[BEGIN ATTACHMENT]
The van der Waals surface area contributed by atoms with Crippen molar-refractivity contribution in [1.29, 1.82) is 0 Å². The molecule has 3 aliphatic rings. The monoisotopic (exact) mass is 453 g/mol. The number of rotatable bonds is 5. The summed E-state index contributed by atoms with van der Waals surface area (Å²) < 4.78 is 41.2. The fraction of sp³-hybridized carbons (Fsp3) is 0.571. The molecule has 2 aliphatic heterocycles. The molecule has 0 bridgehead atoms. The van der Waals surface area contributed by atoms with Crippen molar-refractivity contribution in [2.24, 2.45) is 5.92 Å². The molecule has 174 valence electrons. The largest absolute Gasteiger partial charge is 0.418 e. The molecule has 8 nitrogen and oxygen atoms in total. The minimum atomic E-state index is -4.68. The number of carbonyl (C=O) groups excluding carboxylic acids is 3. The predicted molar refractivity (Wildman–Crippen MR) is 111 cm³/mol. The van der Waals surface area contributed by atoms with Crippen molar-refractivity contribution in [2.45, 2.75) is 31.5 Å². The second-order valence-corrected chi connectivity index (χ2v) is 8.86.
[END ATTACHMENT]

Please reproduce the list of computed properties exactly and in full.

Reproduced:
The van der Waals surface area contributed by atoms with Crippen molar-refractivity contribution in [1.29, 1.82) is 0 Å². The molecule has 3 aliphatic rings. The monoisotopic (exact) mass is 453 g/mol. The number of rotatable bonds is 5. The summed E-state index contributed by atoms with van der Waals surface area (Å²) < 4.78 is 41.2. The fraction of sp³-hybridized carbons (Fsp3) is 0.571. The molecule has 2 aliphatic heterocycles. The molecule has 0 bridgehead atoms. The van der Waals surface area contributed by atoms with Crippen molar-refractivity contribution in [2.24, 2.45) is 5.92 Å². The molecule has 174 valence electrons. The largest absolute Gasteiger partial charge is 0.418 e. The molecule has 8 nitrogen and oxygen atoms in total. The minimum atomic E-state index is -4.68. The number of carbonyl (C=O) groups excluding carboxylic acids is 3. The predicted molar refractivity (Wildman–Crippen MR) is 111 cm³/mol. The van der Waals surface area contributed by atoms with Crippen molar-refractivity contribution in [2.45, 2.75) is 31.5 Å². The second-order valence-corrected chi connectivity index (χ2v) is 8.86.